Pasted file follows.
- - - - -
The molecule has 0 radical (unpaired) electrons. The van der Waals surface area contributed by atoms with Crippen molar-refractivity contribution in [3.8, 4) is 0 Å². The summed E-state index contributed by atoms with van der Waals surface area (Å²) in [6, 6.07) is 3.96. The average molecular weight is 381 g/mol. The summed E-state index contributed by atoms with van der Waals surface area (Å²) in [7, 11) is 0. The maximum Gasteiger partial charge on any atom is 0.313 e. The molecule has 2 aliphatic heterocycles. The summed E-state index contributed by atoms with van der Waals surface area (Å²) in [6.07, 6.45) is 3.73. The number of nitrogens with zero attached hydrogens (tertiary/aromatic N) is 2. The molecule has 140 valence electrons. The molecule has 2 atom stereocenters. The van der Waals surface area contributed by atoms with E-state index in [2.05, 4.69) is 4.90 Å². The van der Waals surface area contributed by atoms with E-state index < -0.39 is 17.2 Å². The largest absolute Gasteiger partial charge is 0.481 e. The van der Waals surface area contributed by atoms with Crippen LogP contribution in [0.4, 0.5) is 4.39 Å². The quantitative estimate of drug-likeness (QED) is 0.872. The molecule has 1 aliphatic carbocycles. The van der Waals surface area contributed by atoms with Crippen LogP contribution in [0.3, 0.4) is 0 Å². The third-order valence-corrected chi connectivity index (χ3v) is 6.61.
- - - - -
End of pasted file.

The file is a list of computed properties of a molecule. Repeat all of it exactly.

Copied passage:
The molecule has 0 radical (unpaired) electrons. The van der Waals surface area contributed by atoms with Crippen molar-refractivity contribution in [3.8, 4) is 0 Å². The summed E-state index contributed by atoms with van der Waals surface area (Å²) in [6, 6.07) is 3.96. The average molecular weight is 381 g/mol. The summed E-state index contributed by atoms with van der Waals surface area (Å²) in [7, 11) is 0. The maximum Gasteiger partial charge on any atom is 0.313 e. The molecule has 2 aliphatic heterocycles. The summed E-state index contributed by atoms with van der Waals surface area (Å²) in [6.07, 6.45) is 3.73. The number of nitrogens with zero attached hydrogens (tertiary/aromatic N) is 2. The molecule has 140 valence electrons. The molecule has 2 atom stereocenters. The van der Waals surface area contributed by atoms with E-state index in [2.05, 4.69) is 4.90 Å². The van der Waals surface area contributed by atoms with E-state index < -0.39 is 17.2 Å². The largest absolute Gasteiger partial charge is 0.481 e. The van der Waals surface area contributed by atoms with Crippen LogP contribution in [0.4, 0.5) is 4.39 Å². The quantitative estimate of drug-likeness (QED) is 0.872. The molecule has 1 aliphatic carbocycles. The van der Waals surface area contributed by atoms with Crippen LogP contribution in [0.3, 0.4) is 0 Å². The third-order valence-corrected chi connectivity index (χ3v) is 6.61.